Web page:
A deflated mat is like a broken heart…Just kidding, we’re not going to go there, but you have to admit that there is a bit of truth to what I was going to say. To put it more simply and without using a sappy simile: Once your mat starts to lose air, you can bid farewell to all that toasty warmth that makes you feel all bubbly inside. After all, sleeping mats can only do their job when they’re inflated…and stay that way. Steer clear of sharp rocks, flying sparks and try to reduce all the wear and tear because all of these factors could potentially damage your mat and even put a hole in it and break your heart! There it is. But don’t go down without a fight! To avoid having to sleep on the cold, hard ground, here is a brief overview of how to seal up your sleeping mats perfectly!
Finding the hole
Before heading out, it’s imperative to inspect your kit. This includes your sleeping mat. Take out your sleeping mat, blow it up (or don’t if it’s self-inflating) and wait a bit. If the mat starts to lose air after a while, something is wrong. If you can eliminate the possibility of its losing air because of a change in temperature, it’s safe to say that a hole is the culprit. So, put on your detective hats because now we’ve got to do some sleuthing.
There are several ways to find a hole. As you would with a bike tube, you can just give the mat a nice bath. Just place the inflated sleeping mat in a tub filled with water. When you see little bubbles starting to form in a particular area, you’ll know where to look for the hole. If you don’t have a big tub at your disposal, you can use the soap-sud technique. To do this, mix some washing-up liquid with water and wipe it on areas of sleeping mat that could be damaged. If you see bubbles, you’ve found it!
If for whatever reason you can’t use this method, you can always resort to the leak detector, a small see-through container filled with foam pellets that help you to detect a leak. These things are available in specialised shops and are perfect for when you’re on the go. Oftentimes, when you’re touring, neither the bath nor soap-sud method is possible, so it’s a pretty nice option to have. To start, simply slide the detector over the sleeping mat. When air comes out of the hole, the little pellets will start moving. By the way, I’ve found a hole before by running my damp fingers over the surface of a mat, but this method is really only recommended in emergency situations because it isn’t as reliable as the others mentioned above. Regardless of the method you choose, it’s always a good idea to put some pressure on the mat so that the hole is noticeable.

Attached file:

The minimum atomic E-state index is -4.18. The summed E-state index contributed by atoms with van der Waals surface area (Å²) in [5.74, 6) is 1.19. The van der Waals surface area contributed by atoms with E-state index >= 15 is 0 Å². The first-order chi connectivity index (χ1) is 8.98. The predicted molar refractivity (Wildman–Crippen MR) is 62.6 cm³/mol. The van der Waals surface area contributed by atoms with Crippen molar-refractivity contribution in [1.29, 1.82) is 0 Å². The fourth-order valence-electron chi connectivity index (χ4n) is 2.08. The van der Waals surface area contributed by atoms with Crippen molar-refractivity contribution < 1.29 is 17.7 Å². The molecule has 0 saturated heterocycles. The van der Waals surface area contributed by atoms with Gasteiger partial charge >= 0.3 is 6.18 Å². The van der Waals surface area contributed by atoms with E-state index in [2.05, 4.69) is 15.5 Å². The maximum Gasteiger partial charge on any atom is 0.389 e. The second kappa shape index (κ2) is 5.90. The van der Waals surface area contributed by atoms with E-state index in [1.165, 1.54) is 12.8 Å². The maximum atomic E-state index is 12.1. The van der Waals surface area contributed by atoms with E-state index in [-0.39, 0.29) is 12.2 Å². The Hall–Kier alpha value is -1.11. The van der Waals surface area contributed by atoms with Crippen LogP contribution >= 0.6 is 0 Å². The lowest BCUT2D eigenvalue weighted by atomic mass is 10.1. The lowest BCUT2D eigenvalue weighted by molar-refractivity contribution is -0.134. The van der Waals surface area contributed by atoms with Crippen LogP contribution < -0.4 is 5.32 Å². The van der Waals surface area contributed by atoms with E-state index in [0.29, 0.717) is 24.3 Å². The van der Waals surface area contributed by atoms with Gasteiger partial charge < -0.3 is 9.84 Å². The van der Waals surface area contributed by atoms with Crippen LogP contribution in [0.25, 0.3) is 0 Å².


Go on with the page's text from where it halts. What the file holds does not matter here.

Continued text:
If you were unable to find a hole despite all your efforts, it’s possible that the valve is the cause of the loss of air. If there’s dirt in the valve, it won’t be able to close properly. Sometimes, a thorough cleaning can work wonders with a dirty valve and seal it up just as before!
Preparing the mat for repair
Once you’ve found the hole (regardless of the method), the spot has to be cleaned and marked. To clean it, simply use some clean water and a cloth. If it’s really dirty, rubbing alcohol can help. Mark the hole with a waterproof marker. You can use a pen, too, if you don’t have a marker. Then deflate the mat. At this point, you can begin.
For quick repairs, you can use a repair kit. These kits usually consist of several airtight patches in different sizes and fabric glue. They’re easy to use and the basic principle is the same for all of them. However, be sure to read the instructions just in case. Once the mat’s clean and dry and you’ve marked the hole, you can begin. First, grab a patch that matches the size of the hole. If your kit doesn’t have pre-sized patches, just cut it to size. Here’s a tip: try to round out the corners of the patch with a pair of scissors. That way, the patch won’t come off as easily.
There are generally two different kinds of patches: self-adhesive and not self-adhesive. If you have the latter, all you have to do is apply the fabric glue to the damaged area and quickly press the patch down, removing any excess glue. Self-adhesive patches are applied in a similar way, but you can obviously do without the glue. Take the patch, remove half of the protective film from the sticky side and press the patch down on the damaged area, while removing the rest of the film. Use your other hand to press down the other side of the patch onto the mat. Then wait (regardless of the method). It usually takes 30 minutes to an hour for the adhesive to dry. After that, it’ll be ready to go!
If you notice a hole in your mat in the middle of the night and don’t have the patience to wait that long, 15 minutes will do the trick, but really only in dire situations! If you don’t wait long enough, it’s likely your mat won’t be sealed for long. Oh, and make sure not to leave any sticky residue on the mat. Otherwise, you might find that your sleeping bag and sleeping mat have become inseparable overnight! If you follow these instructions and patch up your mat correctly, it’ll be as good as new! Sleep tight!
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